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China Adopts New Law Regulating Foreign NGOs
   2016-04-28 23:14:26    CRIENGLISH.com      Web Editor: Mao Yaqing

China has adopted a new law regulating the activities of Non-governmental Organisations (NGOs) from outside the Chinese mainland.
 
The law, which is set to come into effect on January 1 next year, aims to provide foreign NGOs with necessary assistance, and supervise their activities more effectively.

CRI's Li Jianhua has more details of the bill.

 

According to the new law, foreign NGOs must secure approval from the Chinese authorities before they can operate on the Chinese mainland.

The Ministry of Public Security and police departments at provincial levels will assist foreign NGOs with their registration and regulate their activities in the Chinese mainland.

Foreign NGOs will have to register with the police to set up representative offices if they are to operate on the mainland.

Those who want to operate temporarily here will have to work with their Chinese partners, and file their programmes with the MPS or the provincial police departments.

During the news conference at the Great Hall of the People, Zhang Yong, Deputy Director of the Law Committee of China's National People's Congress, said the new regulations will further guarantee the legal rights of foreign NGOs in China.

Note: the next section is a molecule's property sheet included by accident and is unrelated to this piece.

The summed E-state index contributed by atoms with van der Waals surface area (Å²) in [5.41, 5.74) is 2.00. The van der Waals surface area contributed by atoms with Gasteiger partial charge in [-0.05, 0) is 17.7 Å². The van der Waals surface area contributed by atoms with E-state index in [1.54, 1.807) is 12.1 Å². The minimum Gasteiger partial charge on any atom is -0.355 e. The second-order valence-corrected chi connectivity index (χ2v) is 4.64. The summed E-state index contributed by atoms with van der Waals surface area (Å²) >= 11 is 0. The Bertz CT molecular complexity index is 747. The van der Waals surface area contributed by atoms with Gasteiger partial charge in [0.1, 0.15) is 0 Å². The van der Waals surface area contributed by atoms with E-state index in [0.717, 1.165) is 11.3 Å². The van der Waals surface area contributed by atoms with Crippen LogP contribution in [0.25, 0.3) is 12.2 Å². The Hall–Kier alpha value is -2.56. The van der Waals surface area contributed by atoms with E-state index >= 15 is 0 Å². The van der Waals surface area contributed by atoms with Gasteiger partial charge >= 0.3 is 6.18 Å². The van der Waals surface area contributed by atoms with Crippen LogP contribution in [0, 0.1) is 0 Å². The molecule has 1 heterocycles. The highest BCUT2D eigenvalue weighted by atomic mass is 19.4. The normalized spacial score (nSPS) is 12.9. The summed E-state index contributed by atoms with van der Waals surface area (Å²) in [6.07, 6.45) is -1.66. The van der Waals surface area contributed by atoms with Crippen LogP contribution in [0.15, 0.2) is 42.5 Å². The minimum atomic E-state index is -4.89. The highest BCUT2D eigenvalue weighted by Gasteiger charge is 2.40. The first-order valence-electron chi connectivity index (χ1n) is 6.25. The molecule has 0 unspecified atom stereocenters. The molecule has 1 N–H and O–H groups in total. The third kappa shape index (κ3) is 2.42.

"The formulation of this law will allow foreign NGOs within China to function in a smoother and more orderly manner. The legal rights of foreign NGOs, under the regulations and direction of the law will be guaranteed more sufficiently and favourably."

The law suggests that any foreign NGO that undermines China's unity, security, ethnic solidarity or the interests of the state should be punished.

Also, they will be banned from engaging in or sponsoring commercial, political and religious activities.

The law empowers the police to interview chief representatives and senior executives if they are suspected of breaking the law.

If their activities are considered to undermine state security, police can ask their Chinese partners to terminate the cooperation programme.

NGOs will have their registration certificates revoked if they are found stealing state secrets, spreading rumors, sponsoring political activities or any other activity that harms state security and interest.

What's more, staff directly responsible for the offenses may face detention or criminal prosecution.

Hao Yunhong, the director of the Ministry of public security's foreign NGO management office, explains the reason behind the supervision of foreign NGOs' activities on the Chinese mainland.

"A minority of foreign NGOs, through the means of funds and some methods, are able to harm China's national security interests and some other illegal criminal activity. As a result, strengthening control including handling this illegal contact, is something that we should do."

Hao added that concrete procedures relating to the setting up foreign NGOs in the Chinese mainland will be worked out as soon as possible.

For CRI, this is Li Jianhua.

Related: Law Regulating Overseas NGOs Eases Restrictions over Previous Readings

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